The Merced River Canyon’s Hite’s Cove Trail has reopened just in time for a glorious poppy extravaganza. It has been 3 long years since it was closed from the Ferguson Fire. If you don’t feel like going the distance that I did, the most concentrated area of poppies is within the first 1/2 mile or so. But that is also the most concentrated area for people also.
Where: Private Property, Sierra National Forest
Distance: 7.93 Miles
Difficulty: Easy to Moderate
Elevation Range: 1,407′ – 2,045′
Date: March 23, 2021
CALTOPO: Hite’s Cove Trail
Dog Hike? Maybe
I headed up Hwy 140 toward Yosemite. Savage’s Trading Post, next to the Redbud Lodge, is on the right after you cross the South Fork Bridge and I parked across the road (on the river side). I walked across the road from where I parked and the trail began with a short climb through private property for 3/4 of a mile. There were good trailhead signs on this hike, but that is not always the case. I made sure to carry plenty of drinking water and kept an eye out for rattlesnakes.
At the beginning of the trail, a box held flyers prepared by Mariposa Trails on the Hite’s Cove Trail. Mariposa Trails is a local organization of volunteers that provides trail access and promotes its use for adventure, health, stewardship, education and community prosperity. If you click on the copies of the handout below, they will become larger.
Whether you call it Hite’s, Hites, or Hite Cove, it is all acceptable and the same place. My destination was to the old mining town of Hite, which was named after John Hite who discovered gold there. Placer mining began in the area shortly after the beginning of the gold rush, and the Hite Mine was discovered in 1862 by John R. Hite. He operated the property for 17 years and became quite rich. The mine was active again during the early 1900s and there has been some prospecting in the area in recent years. The Hites Cove post office operated from 1868 to 1869, and from 1878 to 1889. The Hite post office operated from 1901 to 1902. The town burned down in 1924.
The Hite’s Cove Trail has been closed since the Ferguson Fire started on the evening of Friday, July 13,2018 along Highway 140 (South Fork of the Merced River) in the Sierra National Forest in Mariposa County. Two firefighters were killed while fighting the fire which burned 96,901 acres of the Sierra National Forest, Stanislaus National Forest, Yosemite National Park, and state lands. It was declared fully contained on August 22, 2018. The cause of the Ferguson Fire was determined to be vehicle-related. Specifically, investigators believe super-heated pieces of a catalytic converter came into contact with dry, roadside vegetation, igniting the fire.
Even after the Ferguson Fire was controlled, this trail remained closed for public safety due to the risk of landslide and rock fall associated with the moderate to high intensity fire effects from the fire on the soil and vegetation surrounding these trails. It is officially open now but note that the 4WD road from Jerseydale down to Hite’s Cove is still closed.
My plan was to head up the trail early, hoping to see some Newts, be back in the poppy areas in the afternoon and beat the crowd. I hit the trail around 8 and the poppies were still closed up, but I could see that this year is a very good season for poppies here!
As I continued up the trail, wispy clouds hung in the canyon.
Oh, and the poison oak was beginning to leaf out. On some areas of the trail, it encroached on the trail a little bit. If you are very allergic to poison oak, this may not be the right hike for you.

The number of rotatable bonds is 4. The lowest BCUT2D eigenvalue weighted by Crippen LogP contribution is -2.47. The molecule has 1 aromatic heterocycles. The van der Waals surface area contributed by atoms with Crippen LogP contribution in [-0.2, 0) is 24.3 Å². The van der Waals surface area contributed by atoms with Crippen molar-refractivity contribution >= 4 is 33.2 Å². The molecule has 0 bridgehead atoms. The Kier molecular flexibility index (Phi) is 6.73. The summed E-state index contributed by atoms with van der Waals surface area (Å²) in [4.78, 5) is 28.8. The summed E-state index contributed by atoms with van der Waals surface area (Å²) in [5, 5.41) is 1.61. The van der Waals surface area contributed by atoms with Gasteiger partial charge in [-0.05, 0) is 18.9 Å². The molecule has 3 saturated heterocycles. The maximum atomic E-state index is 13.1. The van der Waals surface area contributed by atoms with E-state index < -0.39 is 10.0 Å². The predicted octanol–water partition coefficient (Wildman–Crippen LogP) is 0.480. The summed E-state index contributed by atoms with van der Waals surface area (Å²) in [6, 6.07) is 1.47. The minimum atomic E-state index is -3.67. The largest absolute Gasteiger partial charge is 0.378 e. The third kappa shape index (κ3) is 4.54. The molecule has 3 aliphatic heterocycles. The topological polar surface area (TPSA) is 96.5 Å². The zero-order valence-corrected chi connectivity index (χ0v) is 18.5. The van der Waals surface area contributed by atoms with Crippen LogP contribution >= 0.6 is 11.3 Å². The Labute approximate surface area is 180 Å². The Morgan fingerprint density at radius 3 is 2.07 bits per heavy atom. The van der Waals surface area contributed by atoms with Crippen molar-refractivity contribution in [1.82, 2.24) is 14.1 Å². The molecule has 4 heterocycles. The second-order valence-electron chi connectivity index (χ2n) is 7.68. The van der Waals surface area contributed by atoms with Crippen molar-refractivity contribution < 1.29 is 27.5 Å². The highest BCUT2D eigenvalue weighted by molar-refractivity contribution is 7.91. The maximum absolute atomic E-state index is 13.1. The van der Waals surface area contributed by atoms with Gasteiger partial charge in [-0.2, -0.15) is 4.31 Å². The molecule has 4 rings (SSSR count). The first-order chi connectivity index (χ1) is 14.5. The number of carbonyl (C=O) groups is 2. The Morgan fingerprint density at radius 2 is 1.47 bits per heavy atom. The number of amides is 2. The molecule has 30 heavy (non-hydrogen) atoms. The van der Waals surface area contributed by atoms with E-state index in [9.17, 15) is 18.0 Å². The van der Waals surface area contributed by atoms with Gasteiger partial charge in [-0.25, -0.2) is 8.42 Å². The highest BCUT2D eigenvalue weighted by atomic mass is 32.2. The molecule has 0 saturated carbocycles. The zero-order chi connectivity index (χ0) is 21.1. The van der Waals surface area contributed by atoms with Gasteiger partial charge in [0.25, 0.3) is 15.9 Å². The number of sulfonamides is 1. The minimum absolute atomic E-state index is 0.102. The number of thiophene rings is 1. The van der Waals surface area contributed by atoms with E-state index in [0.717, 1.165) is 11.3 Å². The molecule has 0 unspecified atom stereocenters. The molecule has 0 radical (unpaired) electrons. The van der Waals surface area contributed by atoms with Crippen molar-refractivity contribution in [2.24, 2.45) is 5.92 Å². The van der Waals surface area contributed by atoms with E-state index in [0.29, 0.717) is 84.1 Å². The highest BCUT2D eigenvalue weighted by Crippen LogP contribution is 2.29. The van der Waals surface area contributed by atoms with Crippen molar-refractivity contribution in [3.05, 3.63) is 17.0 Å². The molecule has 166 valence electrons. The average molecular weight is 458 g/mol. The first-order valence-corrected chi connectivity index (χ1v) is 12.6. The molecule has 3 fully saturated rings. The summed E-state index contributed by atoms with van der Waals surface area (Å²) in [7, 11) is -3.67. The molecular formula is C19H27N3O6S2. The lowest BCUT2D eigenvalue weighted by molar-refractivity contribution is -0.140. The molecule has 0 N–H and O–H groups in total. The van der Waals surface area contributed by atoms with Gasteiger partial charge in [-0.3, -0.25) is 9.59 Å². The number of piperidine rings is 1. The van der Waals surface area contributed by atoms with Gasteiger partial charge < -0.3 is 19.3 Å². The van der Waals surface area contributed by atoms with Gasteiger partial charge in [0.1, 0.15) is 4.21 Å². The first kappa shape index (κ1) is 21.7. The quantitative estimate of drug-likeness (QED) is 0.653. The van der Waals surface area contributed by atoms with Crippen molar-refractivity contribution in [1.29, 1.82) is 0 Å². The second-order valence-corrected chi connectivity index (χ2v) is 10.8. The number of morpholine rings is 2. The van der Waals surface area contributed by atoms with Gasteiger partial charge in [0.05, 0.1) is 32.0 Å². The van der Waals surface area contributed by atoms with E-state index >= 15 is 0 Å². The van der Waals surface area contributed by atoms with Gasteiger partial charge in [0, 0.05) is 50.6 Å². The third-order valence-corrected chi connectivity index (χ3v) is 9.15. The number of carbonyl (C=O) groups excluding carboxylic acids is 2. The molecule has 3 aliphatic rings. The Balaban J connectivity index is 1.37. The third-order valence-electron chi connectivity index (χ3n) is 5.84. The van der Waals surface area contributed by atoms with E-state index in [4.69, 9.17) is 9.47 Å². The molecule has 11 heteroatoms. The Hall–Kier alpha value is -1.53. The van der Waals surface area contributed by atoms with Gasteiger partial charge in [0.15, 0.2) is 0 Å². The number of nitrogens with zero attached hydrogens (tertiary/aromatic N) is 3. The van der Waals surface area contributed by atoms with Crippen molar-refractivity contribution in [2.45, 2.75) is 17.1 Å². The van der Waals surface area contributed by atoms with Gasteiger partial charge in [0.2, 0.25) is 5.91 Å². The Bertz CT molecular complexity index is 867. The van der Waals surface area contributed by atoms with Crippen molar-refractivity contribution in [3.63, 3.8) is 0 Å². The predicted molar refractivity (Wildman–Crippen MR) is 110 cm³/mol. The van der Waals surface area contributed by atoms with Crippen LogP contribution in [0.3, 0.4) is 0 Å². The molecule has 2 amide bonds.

Poppies weren’t the only flowers along the trail. Redbud, sky pilots, popcorn, bluedick and the below baby blue eyes were showing off.
The color combinations changed as I moved down the trail.
Then I came across a Sierra Newt walking across the trail.
There were a few smaller trees and a couple of trees about the size of the below picture that I had to climb under or over.
Then there was a short stretch with a detour downhill to get around a down tree.
As I approached the old community of Hite, I walked by the remains of big iron arrastras and cone grinders that had been brought in to rework the old tailings of the Hite Mines around 1900. But back in the day, this mining operation was a big and complex one. It is hard to believe that in 1864, the town of Hite Cove had a population of about 100 and a ten stamp milling operation. That ten stamp mill had cost $11,000 and was in full operation back in 1867 when it was destroyed by flooding in March of 1867. A twenty stamp mill replaced that one back in 1868. A diversion dam and its ditches brought water down to the “new” forty stamp mill that John Hite built in 1875, with tram cars moving the material from the mines, then traveling down a steep tramway to the stamp mill.
Did you know that Hite’s Cove is considered one of the Chinese Heritage Sites of the American West? A crew of forty-five Chinese workers were living in Hite Cove in 1866. The Chinese lived primarily in a Chinatown at the south end of Hite’s Cove, although some individuals lived within the main part of the community. They were the men who built the Hite Cove Road from Snyder down to Hite’s Cove. They were the hard workers who hauled all of the construction materials and equipment down. According to census records, they were employed as miners, mill workers, laborers, storekeepers, blacksmiths, cooks, and in the laundry service. Their community was located on the north end of town after you pass the old mining equipment and on the left. The stone walls of their houses and shops line the old road.
The fire had removed vegetation that had covered up old road beds. I could envision the “bones” of the town a little better with the travel routes better defined.
The trail crews that did such a wonderful job getting the trail ready for us to view the wildflower show haven’t gotten to the section just before you reach the main part of the old town of Hite. The trail fizzled out at about this point, is overgrown or eroded. I followed the old road that came down from the Hite Mine, rutted out since the fire.